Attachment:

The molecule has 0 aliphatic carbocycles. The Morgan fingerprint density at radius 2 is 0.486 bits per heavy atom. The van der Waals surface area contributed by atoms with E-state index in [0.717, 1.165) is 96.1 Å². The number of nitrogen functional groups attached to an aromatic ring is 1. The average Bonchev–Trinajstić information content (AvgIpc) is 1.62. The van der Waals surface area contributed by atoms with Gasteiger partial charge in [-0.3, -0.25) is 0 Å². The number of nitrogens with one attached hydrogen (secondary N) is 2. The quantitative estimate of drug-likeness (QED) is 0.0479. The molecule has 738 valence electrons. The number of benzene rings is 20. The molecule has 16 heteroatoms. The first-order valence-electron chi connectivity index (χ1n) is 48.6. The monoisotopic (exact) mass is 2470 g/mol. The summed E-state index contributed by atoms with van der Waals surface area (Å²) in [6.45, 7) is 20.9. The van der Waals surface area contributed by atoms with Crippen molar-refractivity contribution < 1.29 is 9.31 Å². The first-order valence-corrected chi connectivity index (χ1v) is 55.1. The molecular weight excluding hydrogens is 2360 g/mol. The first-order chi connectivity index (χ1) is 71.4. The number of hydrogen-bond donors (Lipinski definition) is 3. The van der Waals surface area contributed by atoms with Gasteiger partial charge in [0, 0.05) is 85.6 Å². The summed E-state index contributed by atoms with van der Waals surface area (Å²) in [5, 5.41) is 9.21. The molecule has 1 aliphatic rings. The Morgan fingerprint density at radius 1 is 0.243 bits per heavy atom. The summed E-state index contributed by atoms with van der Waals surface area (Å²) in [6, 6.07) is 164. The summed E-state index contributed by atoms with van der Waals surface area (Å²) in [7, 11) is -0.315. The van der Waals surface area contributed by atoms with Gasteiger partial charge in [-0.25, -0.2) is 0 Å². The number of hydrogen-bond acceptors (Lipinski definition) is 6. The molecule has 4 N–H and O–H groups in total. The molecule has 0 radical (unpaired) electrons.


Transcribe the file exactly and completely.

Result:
The molecule has 0 aliphatic carbocycles. The Morgan fingerprint density at radius 2 is 0.486 bits per heavy atom. The van der Waals surface area contributed by atoms with E-state index in [0.717, 1.165) is 96.1 Å². The number of nitrogen functional groups attached to an aromatic ring is 1. The average Bonchev–Trinajstić information content (AvgIpc) is 1.62. The van der Waals surface area contributed by atoms with Gasteiger partial charge in [-0.3, -0.25) is 0 Å². The number of nitrogens with one attached hydrogen (secondary N) is 2. The quantitative estimate of drug-likeness (QED) is 0.0479. The molecule has 738 valence electrons. The number of benzene rings is 20. The molecule has 16 heteroatoms. The first-order valence-electron chi connectivity index (χ1n) is 48.6. The monoisotopic (exact) mass is 2470 g/mol. The summed E-state index contributed by atoms with van der Waals surface area (Å²) in [6.45, 7) is 20.9. The van der Waals surface area contributed by atoms with Crippen molar-refractivity contribution < 1.29 is 9.31 Å². The first-order valence-corrected chi connectivity index (χ1v) is 55.1. The molecular weight excluding hydrogens is 2360 g/mol. The first-order chi connectivity index (χ1) is 71.4. The number of hydrogen-bond donors (Lipinski definition) is 3. The van der Waals surface area contributed by atoms with Gasteiger partial charge in [0, 0.05) is 85.6 Å². The summed E-state index contributed by atoms with van der Waals surface area (Å²) in [5, 5.41) is 9.21. The molecule has 1 aliphatic rings. The Morgan fingerprint density at radius 1 is 0.243 bits per heavy atom. The summed E-state index contributed by atoms with van der Waals surface area (Å²) in [6, 6.07) is 164. The summed E-state index contributed by atoms with van der Waals surface area (Å²) in [7, 11) is -0.315. The van der Waals surface area contributed by atoms with Gasteiger partial charge in [-0.25, -0.2) is 0 Å². The number of hydrogen-bond acceptors (Lipinski definition) is 6. The molecule has 4 N–H and O–H groups in total. The molecule has 0 radical (unpaired) electrons.